Blade Runner 2049 cuts Deep
Blade Runner 2049 might be another virtuous cyberpunk adventure, but, above all, it questions the definition of humanity.
Dystopian dream of 70s towers on the surface. Neons, noodle bars, and steam strangle the new age Los Angeles. Most humans are off to colonize other worlds and L.A. slum shelters paupers with Nexus 9 replicants.
Also called “Skin jobs,” new models of bioorganic androids work as slaves and live as second-class citizens. After the replicant rebellion in the original film, Nexus 9s are kept on a tight leash, while Blade Runners hunt the rogue Nexus 8 models.
Officer K (Ryan Gosling) is both a Blade Runner for LAPD and a docile replicant. That lasts until one of his “retirings”- a term used for killing the older series – sends him into identity crisis with some world turnover on the side.
When director Ridley Scott forced the public to look at the first Blade Runner 35 years ago, the idea of conscious artificial being shocked people. The sequel directed by Denis Villeneuve – who also stood behind 2016 Arrival – wanted the audience to sit down and think. As such the plot let up in the larger-than-life journey and focused on K.
His silent devotion to holograph JOI (Ana de Armas) and Rick Deckard (Harrison Ford) redefined source of being a human. But, Villeneuve didn’t turn the concept into a bland love story. He rather reconsidered it in the face of approaching transhumanism. In the beginning, K executed, because someone ordered him to. As the story unraveled, however, he lost agendas of others and much like a child, he had to find his own way. He did and it built a climax worth waiting for. New Blade Runner more than followed it’s heirloom.
It pointed finger into the auditorium and asked: What will we do when our own creation becomes: “more human than human?”
Klara’s Review: 5/5
Blade Runner at a Slow Pace
By Olivia Dom
Blade Runner 2049 is exhausting, yet not fulfilling. It has stunning visuals, yet underwhelming by pacing. The long-awaited sequel to Ridley Scott’s 1982 original science fiction classic Blade Runner, much rides on its success. But that was never in doubt.
Sequels to classic films are now the new “hot ticket.” In the audience, you’ll find two major groups: diehard fans of the original, ready to step back into the familiar world. The other is new fans, perhaps acquainted with the original but looking at their own spin on the story.
Blade Runner 2049 fulfills the old, building out the world of a dystopian California. Where it snows in LA due to climate change, and the southern city of San Diego is nothing but a garbage dump.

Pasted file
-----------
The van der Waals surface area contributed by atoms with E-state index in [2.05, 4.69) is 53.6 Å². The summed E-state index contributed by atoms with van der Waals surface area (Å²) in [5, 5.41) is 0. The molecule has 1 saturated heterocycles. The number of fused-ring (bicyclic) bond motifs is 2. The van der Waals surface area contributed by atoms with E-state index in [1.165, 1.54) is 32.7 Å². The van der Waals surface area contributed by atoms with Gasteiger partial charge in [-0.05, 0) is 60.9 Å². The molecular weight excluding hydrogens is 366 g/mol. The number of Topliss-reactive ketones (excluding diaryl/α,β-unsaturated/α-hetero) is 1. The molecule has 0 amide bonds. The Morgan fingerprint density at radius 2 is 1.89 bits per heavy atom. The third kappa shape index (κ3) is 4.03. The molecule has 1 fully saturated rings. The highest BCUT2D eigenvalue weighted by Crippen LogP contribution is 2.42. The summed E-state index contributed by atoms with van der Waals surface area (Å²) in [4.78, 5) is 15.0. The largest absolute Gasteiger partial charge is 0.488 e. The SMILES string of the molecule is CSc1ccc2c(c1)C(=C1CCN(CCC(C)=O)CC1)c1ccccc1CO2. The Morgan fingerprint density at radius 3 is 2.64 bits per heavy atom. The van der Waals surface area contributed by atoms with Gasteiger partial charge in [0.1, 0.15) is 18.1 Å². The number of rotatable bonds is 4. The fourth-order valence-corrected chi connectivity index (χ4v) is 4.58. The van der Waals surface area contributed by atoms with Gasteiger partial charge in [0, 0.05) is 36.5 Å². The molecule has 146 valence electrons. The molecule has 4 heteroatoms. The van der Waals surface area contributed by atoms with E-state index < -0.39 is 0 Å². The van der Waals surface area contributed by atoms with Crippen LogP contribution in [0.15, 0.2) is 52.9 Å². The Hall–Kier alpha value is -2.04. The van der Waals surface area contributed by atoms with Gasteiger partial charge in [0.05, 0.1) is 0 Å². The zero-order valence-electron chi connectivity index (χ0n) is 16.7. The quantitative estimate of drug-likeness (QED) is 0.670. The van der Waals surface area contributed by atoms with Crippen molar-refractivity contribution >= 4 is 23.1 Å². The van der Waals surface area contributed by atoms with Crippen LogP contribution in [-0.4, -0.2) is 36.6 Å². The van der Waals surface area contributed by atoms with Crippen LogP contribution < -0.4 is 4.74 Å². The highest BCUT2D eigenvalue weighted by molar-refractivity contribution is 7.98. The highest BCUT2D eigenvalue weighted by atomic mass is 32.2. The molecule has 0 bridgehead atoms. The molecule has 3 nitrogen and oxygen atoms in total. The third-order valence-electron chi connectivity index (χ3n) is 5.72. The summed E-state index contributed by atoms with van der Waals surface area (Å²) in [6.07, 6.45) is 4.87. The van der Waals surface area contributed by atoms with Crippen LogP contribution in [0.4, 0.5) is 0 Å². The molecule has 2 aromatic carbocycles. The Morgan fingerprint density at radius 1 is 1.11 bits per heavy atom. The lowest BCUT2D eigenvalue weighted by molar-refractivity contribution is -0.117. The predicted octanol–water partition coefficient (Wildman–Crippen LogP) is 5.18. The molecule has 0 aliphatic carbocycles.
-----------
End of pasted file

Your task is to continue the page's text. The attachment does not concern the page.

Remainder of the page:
Where 2049 lacks, is the slow pacing. It reads as a novel, or a thought out miniseries played back to back. Every new location has near limitless expository shots, showing details that fill out the world, but also feel unnecessary to keep the story moving. 3 hours that could have easily been shortened into 2.
Ryan Gosling excels at an emotionless performance, driven by his craving to experience human emotion of desire, and care. To have a soul perhaps, in a cold world. Dave Bautista (Guardians of the Galaxy) is an incredible highlight, as puts himself completely into every role he is cast in. Jared Leto (Suicide Squad) feels like a miscasting, while Robin Wright (Wonder Woman, House of Cards) puts an incredible amount of soul into her performance as police chief.
Harrison Ford, on the other hand, is clearly there to collect a paycheck. Coming in in the third act, Ford does a wonderful job sitting and reacting to people talking at him. His role feels like a piece of candy, to get the audience in their seats and wait through hours and hours of exposition.
The dialogue was very strong, Blade Runner’s screenwriter Hampton Fancher came back to co-write. But much of the dialogue was accompanied by long dramatic pauses, stretching out conversations and scenes.
2049 feels like the intermediary, almost like a side story, to bridge the gap between original Blade Runner and a future sequel. Ridley Scott has proudly declared there are 4 possibilities for sequels to Blade Runner, I smell a franchise. Perhaps a Blade Runner cinematic universe?